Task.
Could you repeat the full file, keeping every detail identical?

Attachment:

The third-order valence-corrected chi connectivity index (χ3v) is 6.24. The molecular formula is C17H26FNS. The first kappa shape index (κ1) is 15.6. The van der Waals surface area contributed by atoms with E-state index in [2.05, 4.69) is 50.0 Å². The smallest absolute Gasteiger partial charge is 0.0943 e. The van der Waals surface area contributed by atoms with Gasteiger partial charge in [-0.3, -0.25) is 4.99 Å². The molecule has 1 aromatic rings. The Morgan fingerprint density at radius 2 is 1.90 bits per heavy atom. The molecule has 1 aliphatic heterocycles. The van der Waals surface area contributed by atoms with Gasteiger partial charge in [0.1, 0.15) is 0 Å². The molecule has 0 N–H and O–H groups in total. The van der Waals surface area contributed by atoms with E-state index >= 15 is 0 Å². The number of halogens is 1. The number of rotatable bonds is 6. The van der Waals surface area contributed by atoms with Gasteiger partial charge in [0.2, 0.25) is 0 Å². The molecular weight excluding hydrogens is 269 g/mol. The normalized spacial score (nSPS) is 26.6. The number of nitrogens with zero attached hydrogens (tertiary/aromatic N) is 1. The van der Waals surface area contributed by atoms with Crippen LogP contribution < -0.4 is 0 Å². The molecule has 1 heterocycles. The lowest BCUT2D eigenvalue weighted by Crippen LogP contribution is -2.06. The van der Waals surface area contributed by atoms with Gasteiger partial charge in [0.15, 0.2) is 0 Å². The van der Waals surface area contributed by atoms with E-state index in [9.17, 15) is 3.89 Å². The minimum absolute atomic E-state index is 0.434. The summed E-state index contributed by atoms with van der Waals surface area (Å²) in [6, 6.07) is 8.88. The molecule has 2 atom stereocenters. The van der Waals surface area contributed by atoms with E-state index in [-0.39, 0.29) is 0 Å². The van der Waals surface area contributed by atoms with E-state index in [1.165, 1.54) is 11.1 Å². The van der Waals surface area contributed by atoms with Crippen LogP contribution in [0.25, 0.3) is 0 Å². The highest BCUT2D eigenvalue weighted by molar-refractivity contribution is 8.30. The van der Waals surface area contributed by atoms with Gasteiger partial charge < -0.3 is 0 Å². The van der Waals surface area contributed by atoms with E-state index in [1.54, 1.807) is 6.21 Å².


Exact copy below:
The third-order valence-corrected chi connectivity index (χ3v) is 6.24. The molecular formula is C17H26FNS. The first kappa shape index (κ1) is 15.6. The van der Waals surface area contributed by atoms with E-state index in [2.05, 4.69) is 50.0 Å². The smallest absolute Gasteiger partial charge is 0.0943 e. The van der Waals surface area contributed by atoms with Gasteiger partial charge in [-0.3, -0.25) is 4.99 Å². The molecule has 1 aromatic rings. The Morgan fingerprint density at radius 2 is 1.90 bits per heavy atom. The molecule has 1 aliphatic heterocycles. The van der Waals surface area contributed by atoms with Gasteiger partial charge in [0.1, 0.15) is 0 Å². The molecule has 0 N–H and O–H groups in total. The van der Waals surface area contributed by atoms with E-state index >= 15 is 0 Å². The number of halogens is 1. The number of rotatable bonds is 6. The van der Waals surface area contributed by atoms with Gasteiger partial charge in [0.2, 0.25) is 0 Å². The molecular weight excluding hydrogens is 269 g/mol. The normalized spacial score (nSPS) is 26.6. The number of nitrogens with zero attached hydrogens (tertiary/aromatic N) is 1. The van der Waals surface area contributed by atoms with Crippen LogP contribution < -0.4 is 0 Å². The molecule has 1 heterocycles. The lowest BCUT2D eigenvalue weighted by Crippen LogP contribution is -2.06. The van der Waals surface area contributed by atoms with Gasteiger partial charge in [0.15, 0.2) is 0 Å². The van der Waals surface area contributed by atoms with E-state index in [9.17, 15) is 3.89 Å². The minimum absolute atomic E-state index is 0.434. The summed E-state index contributed by atoms with van der Waals surface area (Å²) in [6, 6.07) is 8.88. The molecule has 2 atom stereocenters. The van der Waals surface area contributed by atoms with E-state index in [-0.39, 0.29) is 0 Å². The van der Waals surface area contributed by atoms with E-state index in [1.165, 1.54) is 11.1 Å². The van der Waals surface area contributed by atoms with Crippen LogP contribution in [0.25, 0.3) is 0 Å². The highest BCUT2D eigenvalue weighted by molar-refractivity contribution is 8.30. The van der Waals surface area contributed by atoms with Gasteiger partial charge < -0.3 is 0 Å². The van der Waals surface area contributed by atoms with E-state index in [1.54, 1.807) is 6.21 Å².